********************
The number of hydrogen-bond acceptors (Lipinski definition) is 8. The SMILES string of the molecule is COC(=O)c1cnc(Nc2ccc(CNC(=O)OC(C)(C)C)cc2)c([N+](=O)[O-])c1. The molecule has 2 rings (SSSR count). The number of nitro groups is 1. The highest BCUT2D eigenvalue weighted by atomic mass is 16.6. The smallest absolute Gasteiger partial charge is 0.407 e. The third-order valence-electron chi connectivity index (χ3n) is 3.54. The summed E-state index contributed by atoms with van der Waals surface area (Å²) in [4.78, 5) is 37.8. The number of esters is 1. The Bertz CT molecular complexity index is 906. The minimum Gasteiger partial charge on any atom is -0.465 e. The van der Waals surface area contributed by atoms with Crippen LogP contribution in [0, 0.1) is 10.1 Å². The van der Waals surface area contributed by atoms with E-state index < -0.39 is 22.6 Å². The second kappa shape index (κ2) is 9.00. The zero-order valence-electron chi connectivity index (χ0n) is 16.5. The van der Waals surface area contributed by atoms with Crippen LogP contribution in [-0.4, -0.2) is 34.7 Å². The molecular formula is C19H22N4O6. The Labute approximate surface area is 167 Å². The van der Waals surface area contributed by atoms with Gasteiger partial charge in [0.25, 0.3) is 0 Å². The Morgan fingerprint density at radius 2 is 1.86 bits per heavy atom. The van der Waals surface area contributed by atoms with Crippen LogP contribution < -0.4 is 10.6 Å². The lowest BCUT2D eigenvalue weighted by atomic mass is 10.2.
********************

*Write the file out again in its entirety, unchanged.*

The number of hydrogen-bond acceptors (Lipinski definition) is 8. The SMILES string of the molecule is COC(=O)c1cnc(Nc2ccc(CNC(=O)OC(C)(C)C)cc2)c([N+](=O)[O-])c1. The molecule has 2 rings (SSSR count). The number of nitro groups is 1. The highest BCUT2D eigenvalue weighted by atomic mass is 16.6. The smallest absolute Gasteiger partial charge is 0.407 e. The third-order valence-electron chi connectivity index (χ3n) is 3.54. The summed E-state index contributed by atoms with van der Waals surface area (Å²) in [4.78, 5) is 37.8. The number of esters is 1. The Bertz CT molecular complexity index is 906. The minimum Gasteiger partial charge on any atom is -0.465 e. The van der Waals surface area contributed by atoms with Crippen LogP contribution in [0, 0.1) is 10.1 Å². The van der Waals surface area contributed by atoms with E-state index < -0.39 is 22.6 Å². The second kappa shape index (κ2) is 9.00. The zero-order valence-electron chi connectivity index (χ0n) is 16.5. The van der Waals surface area contributed by atoms with Crippen LogP contribution in [-0.4, -0.2) is 34.7 Å². The molecular formula is C19H22N4O6. The Labute approximate surface area is 167 Å². The van der Waals surface area contributed by atoms with Gasteiger partial charge in [0.25, 0.3) is 0 Å². The Morgan fingerprint density at radius 2 is 1.86 bits per heavy atom. The van der Waals surface area contributed by atoms with Crippen LogP contribution < -0.4 is 10.6 Å². The lowest BCUT2D eigenvalue weighted by atomic mass is 10.2.